Is the $3 billion rate case just a deal-sweetener for the sale of FirstEnergy?

                 Sherlock Holmes
March 24, 2004

Shari Weir, Cleveland Program Director
Ohio Citizen Action


On March 17, the Northeast Ohio Public Energy Council -- speaking for 455,000 electric customers in 113 communities -- filed its initial brief in FirstEnergy's pending $3 billion rate case. The brief includes a startling observation, quoted here in full:

"Unlike certain other FirstEnergy Stipulations filed with this Commission, the [plan] is silent as to whether it binds successors and assigns of Applicants and FirstEnergy. Mr. Alexander admitted this point on cross-examination when he stated that:
"I don't believe there is a provision dealing with successors and assigns in the rate plan as it was originally proposed," Tr. Vol. X at p. 117.
"This is a potential large loophole in the [plan]. One cannot be certain whether FirstEnergy Corp. and the Applicants will continue to exist over the next four (4) years as independent companies, or whether they will be acquired as a results of a merger.

"The prospect of a takeover of FirstEnergy by an acquiror that may wish to jettison its predecessor's [plan] is more than a remote possibility. In fact, FirstEnergy itself demonstrated this same acquiror behavior when, as past of its acquisition of GPU, it filed for a rate increase for GPU's Pennsylvania operating utilities with the Pennsylvania Public Utilities Commission contemporaneously with the merger, in early 2001. Not expressly binding successors and assigns is unreasonable. This is not rate certainty."

Initial brief, Case 03-2144-EL-ATA, Northern Ohio Public Energy Council, 1.53 MB pdf, March 17, 2004, p. 15.

The Northeast Ohio Public Energy Council is correct, of course, that this omission alone makes a joke of the company's 'rate stabilization' claims.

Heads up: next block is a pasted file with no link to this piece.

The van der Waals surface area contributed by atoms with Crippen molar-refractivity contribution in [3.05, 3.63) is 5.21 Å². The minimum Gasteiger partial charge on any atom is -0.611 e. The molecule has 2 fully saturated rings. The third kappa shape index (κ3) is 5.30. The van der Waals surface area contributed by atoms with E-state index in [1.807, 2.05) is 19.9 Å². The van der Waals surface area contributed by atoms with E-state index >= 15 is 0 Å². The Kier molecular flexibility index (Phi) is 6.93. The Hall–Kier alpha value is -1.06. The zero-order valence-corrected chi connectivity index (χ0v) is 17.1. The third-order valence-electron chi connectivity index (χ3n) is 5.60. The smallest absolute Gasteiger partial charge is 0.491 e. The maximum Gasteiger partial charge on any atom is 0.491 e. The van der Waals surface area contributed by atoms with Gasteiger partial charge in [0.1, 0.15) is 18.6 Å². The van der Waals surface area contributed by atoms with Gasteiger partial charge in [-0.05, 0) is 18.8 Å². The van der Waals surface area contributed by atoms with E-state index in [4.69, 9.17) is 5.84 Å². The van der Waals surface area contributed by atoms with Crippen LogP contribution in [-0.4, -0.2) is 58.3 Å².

Bag of sugarA corollary is far worse, however: That the plan is simply a deal-sweetener for the sale of FirstEnergy to another utility.

In this light, other things become clear. When FirstEnergy first proposed its $3 billion rate case on October 21, it gave the Commission an ultimatum. FirstEnergy said that if the Commission didn't OK it by December 31, 2003, the company would withdraw it. A public outcry over the rate hike forced a delay, and FirstEnergy made a new ultimatum: OK it by March 31, 2004, or the company will withdraw it. Then, last Friday, March 19, FirstEnergy said April 30 was the deadline.

Obviously, all three ultimatums were bluffs, since FirstEnergy would hurt its own interests by withdrawing the plan at any point. FirstEnergy knows it could make more money under its plan than under free market rates, or it would not have proposed the plan.

Why is the company frantic to resolve this now, when the rates in question won't cut in until 2006? It's understandable if the rate case is not about 'rate stabilization' but about sweetening a merger this spring -- not in 2006.

FirstEnergy's schedule

Mar 8: U.S. Nuclear Regulatory Commission approves the restart of Davis-Besse.
Mar 30: FirstEnergy's 'poison pill' plan terminates.
Apr 30: Public Utilities Commission of Ohio approves the $3 billion rate case.
May 18: FirstEnergy Annual Meeting, at which the company weakens its takeover defenses of supermajority voting and staggered board terms.

After May 18, if things go as planned, the sale of the company can proceed. Unfortunately, with FirstEnergy, things never go as planned.

What if it becomes clear that this massive rate case is only about helping a utility buy out FirstEnergy? In that case, the recipient of the $3 billion is not FirstEnergy, but the other utility. The Public Utilities Commission would be giving away the largest state subsidy for a private company in U.S. history. And neither the Commission nor ratepayers know the name of the company that would receive this subsidy.

How to know for sure

There is an easy way to test these conclusions.

Public Utilities Commission Chairman Alan Schriber could let it be known that he intends to close the 'successors' loophole in the plan, and then listen for the reaction from Akron. It wouldn't take long.